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Treatment of NHS whistleblowers - Prof Marianna Fotaki

A review into the treatment of NHS whistleblowers has reported stories about staff who raised concerns being ignored, bullied or intimidated. Marianna Fotaki, of Warwick Business School, is a Professor of Business Ethics and researches institutional corruption, she gives her thoughts on the treatment of whistleblowers in the NHS.

Professor Marianna Fotaki said: "Whistleblower protection is essential to encourage the reporting of misconduct, fraud and corruption and through speaking truth to power and for upholding democratic governance. But many courageous individuals publicising wrongdoing in government, public health services and commercial institutions, have been ostracized and retaliated against for their disclosures aiming to counteract corruption and protect the public interest.

"Legislation aiming to protect whistleblowers from retaliation by their employers - which exists in many countries - is crucial for recognising the importance of candour and speaking up against wrongdoing. Yet many different legal approaches, initiatives and measures that are meant to address these issues do not extend to organisations where many such activities occur. Such recognition therefore is often symbolic as it provides insufficient protection and offers little support to whistleblowers when they most need it. Part of the issue of course is not the absence of legal remedies but the difficulty of or weaknesses in the enforcement of it.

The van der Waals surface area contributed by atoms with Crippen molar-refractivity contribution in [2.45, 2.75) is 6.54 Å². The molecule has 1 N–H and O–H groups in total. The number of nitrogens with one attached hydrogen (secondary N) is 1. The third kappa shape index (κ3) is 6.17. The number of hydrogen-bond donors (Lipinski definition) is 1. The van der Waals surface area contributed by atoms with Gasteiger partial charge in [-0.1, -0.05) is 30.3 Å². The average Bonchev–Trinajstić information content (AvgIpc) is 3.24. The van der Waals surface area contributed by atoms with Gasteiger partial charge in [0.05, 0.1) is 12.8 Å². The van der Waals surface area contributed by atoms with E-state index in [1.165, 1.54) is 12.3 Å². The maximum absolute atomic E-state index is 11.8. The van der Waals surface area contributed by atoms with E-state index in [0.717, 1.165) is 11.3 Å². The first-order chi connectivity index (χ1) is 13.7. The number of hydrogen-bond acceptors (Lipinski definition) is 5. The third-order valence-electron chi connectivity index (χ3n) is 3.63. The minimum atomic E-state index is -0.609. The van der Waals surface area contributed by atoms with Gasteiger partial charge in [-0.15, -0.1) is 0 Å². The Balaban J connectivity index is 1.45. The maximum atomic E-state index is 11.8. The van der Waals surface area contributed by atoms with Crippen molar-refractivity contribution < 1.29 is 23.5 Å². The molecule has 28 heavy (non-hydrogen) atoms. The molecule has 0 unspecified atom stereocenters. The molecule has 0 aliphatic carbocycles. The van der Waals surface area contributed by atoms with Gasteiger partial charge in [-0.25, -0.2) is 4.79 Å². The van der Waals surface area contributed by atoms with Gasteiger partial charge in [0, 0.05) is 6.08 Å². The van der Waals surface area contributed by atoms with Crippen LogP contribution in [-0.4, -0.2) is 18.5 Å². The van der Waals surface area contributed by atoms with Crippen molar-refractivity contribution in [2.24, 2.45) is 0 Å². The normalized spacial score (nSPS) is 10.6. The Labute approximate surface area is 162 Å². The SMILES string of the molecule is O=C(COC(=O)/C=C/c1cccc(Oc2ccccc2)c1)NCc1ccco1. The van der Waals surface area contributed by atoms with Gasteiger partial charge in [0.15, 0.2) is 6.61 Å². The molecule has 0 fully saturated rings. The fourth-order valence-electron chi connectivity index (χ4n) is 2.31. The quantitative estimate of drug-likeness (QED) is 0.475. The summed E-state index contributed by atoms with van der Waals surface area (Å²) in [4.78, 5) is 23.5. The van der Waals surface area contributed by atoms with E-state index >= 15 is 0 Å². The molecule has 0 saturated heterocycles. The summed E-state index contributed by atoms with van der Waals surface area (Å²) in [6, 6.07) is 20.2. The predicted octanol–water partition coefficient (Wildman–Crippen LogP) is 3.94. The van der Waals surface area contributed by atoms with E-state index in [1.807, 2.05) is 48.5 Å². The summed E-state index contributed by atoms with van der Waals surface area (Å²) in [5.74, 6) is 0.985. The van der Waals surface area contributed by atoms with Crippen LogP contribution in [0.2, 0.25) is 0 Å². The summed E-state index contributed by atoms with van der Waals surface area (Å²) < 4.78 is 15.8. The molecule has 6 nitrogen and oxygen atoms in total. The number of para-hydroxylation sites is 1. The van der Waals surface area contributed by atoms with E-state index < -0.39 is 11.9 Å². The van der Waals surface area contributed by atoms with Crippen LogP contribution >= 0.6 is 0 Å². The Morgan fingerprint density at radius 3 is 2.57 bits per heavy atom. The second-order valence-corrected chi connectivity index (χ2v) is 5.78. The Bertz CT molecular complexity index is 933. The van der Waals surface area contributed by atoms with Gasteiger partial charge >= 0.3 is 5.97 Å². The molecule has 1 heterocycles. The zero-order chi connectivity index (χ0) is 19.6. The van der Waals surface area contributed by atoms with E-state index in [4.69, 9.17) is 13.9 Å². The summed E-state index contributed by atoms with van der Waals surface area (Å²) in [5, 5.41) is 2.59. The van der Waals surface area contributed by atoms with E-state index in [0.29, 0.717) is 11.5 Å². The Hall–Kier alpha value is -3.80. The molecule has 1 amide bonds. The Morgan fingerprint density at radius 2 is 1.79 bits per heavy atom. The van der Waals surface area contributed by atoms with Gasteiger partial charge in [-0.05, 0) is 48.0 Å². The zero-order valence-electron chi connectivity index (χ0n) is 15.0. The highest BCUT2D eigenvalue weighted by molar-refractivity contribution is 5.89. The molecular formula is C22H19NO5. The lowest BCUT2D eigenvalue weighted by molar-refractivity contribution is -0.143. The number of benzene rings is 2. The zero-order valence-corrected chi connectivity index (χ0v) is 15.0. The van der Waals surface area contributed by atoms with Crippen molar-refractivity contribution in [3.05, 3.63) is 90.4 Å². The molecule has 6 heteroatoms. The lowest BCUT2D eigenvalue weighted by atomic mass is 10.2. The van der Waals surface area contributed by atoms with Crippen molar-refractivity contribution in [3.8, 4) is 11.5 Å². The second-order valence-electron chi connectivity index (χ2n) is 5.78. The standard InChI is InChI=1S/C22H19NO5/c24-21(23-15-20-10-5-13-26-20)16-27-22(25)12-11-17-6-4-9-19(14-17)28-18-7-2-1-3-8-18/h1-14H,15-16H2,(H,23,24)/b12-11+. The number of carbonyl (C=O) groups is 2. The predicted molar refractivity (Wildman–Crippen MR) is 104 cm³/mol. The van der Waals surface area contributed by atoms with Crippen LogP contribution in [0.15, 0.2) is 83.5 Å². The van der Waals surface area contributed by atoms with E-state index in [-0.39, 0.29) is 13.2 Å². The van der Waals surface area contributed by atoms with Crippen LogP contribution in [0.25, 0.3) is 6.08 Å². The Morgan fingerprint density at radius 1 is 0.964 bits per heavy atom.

"Whistleblowers pay a high price for their courage. The cost of whistleblowing on a person’s life, in terms of earnings lost, legal and psychiatric support costs among other things are huge; most of them will never work in them same industry again. However, whistleblowers also want to see that their disclosure leads to change. The fear of retaliation and inaction are two factors discouraging other employees from speaking up against wrongdoing.

"Whistleblowers require effective support, both materially and symbolically, especially when they struggle to rebuild their lives after disclosure. Vilifying them as 'disloyal troublemakers' and 'problems' rather than recognising them as effective tools to avoid risk and ensure compliance, directly undermines public institutions’ missions and leads to these organisations and companies incurring avoidable costs."

To arrange an interview with Professor Fotaki, contact Ashley Potter, Tel: +44 (0)24 7657 3967, Mob: +44 (0)7733 013264, Email:

To arrange an interview with Professor Fotaki, contact Ashley Potter, Tel: +44 (0)24 7657 3967, Mob: +44 (0)7733 013264, Email:

Professor Marianna Fotaki